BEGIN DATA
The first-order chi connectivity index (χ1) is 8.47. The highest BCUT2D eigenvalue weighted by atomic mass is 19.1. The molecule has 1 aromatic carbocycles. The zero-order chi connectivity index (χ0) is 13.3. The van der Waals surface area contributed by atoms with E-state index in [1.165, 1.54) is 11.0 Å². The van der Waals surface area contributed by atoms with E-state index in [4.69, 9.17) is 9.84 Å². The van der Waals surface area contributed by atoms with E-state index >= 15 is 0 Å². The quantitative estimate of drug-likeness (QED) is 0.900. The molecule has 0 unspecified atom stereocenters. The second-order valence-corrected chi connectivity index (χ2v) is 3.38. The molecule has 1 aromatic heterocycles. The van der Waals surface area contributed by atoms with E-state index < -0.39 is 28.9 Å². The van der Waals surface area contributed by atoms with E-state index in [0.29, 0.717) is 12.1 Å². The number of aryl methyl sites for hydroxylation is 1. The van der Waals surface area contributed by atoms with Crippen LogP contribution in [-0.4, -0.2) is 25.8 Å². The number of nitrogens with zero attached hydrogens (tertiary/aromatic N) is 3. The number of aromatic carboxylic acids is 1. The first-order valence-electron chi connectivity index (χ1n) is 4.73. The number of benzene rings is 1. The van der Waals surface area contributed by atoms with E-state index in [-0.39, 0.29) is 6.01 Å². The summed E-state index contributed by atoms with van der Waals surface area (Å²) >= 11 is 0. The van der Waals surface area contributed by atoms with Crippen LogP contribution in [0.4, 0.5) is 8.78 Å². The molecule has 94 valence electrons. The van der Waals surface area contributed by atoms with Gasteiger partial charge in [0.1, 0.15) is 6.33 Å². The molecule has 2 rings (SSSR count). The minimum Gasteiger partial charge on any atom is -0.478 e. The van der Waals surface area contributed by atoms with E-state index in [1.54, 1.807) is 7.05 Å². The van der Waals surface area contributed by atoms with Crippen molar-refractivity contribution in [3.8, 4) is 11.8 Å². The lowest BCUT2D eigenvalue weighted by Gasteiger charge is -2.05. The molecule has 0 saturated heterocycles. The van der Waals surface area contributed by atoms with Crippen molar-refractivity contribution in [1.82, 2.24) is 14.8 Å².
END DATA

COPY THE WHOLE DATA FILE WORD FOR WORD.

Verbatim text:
The first-order chi connectivity index (χ1) is 8.47. The highest BCUT2D eigenvalue weighted by atomic mass is 19.1. The molecule has 1 aromatic carbocycles. The zero-order chi connectivity index (χ0) is 13.3. The van der Waals surface area contributed by atoms with E-state index in [1.165, 1.54) is 11.0 Å². The van der Waals surface area contributed by atoms with E-state index in [4.69, 9.17) is 9.84 Å². The van der Waals surface area contributed by atoms with E-state index >= 15 is 0 Å². The quantitative estimate of drug-likeness (QED) is 0.900. The molecule has 0 unspecified atom stereocenters. The second-order valence-corrected chi connectivity index (χ2v) is 3.38. The molecule has 1 aromatic heterocycles. The van der Waals surface area contributed by atoms with E-state index < -0.39 is 28.9 Å². The van der Waals surface area contributed by atoms with E-state index in [0.29, 0.717) is 12.1 Å². The number of aryl methyl sites for hydroxylation is 1. The van der Waals surface area contributed by atoms with Crippen LogP contribution in [-0.4, -0.2) is 25.8 Å². The number of nitrogens with zero attached hydrogens (tertiary/aromatic N) is 3. The number of aromatic carboxylic acids is 1. The first-order valence-electron chi connectivity index (χ1n) is 4.73. The number of benzene rings is 1. The van der Waals surface area contributed by atoms with E-state index in [-0.39, 0.29) is 6.01 Å². The summed E-state index contributed by atoms with van der Waals surface area (Å²) >= 11 is 0. The van der Waals surface area contributed by atoms with Crippen LogP contribution in [0.4, 0.5) is 8.78 Å². The molecule has 94 valence electrons. The van der Waals surface area contributed by atoms with Gasteiger partial charge in [0.1, 0.15) is 6.33 Å². The molecule has 2 rings (SSSR count). The minimum Gasteiger partial charge on any atom is -0.478 e. The van der Waals surface area contributed by atoms with E-state index in [1.54, 1.807) is 7.05 Å². The van der Waals surface area contributed by atoms with Crippen molar-refractivity contribution in [3.8, 4) is 11.8 Å². The lowest BCUT2D eigenvalue weighted by Gasteiger charge is -2.05. The molecule has 0 saturated heterocycles. The van der Waals surface area contributed by atoms with Crippen molar-refractivity contribution in [1.82, 2.24) is 14.8 Å².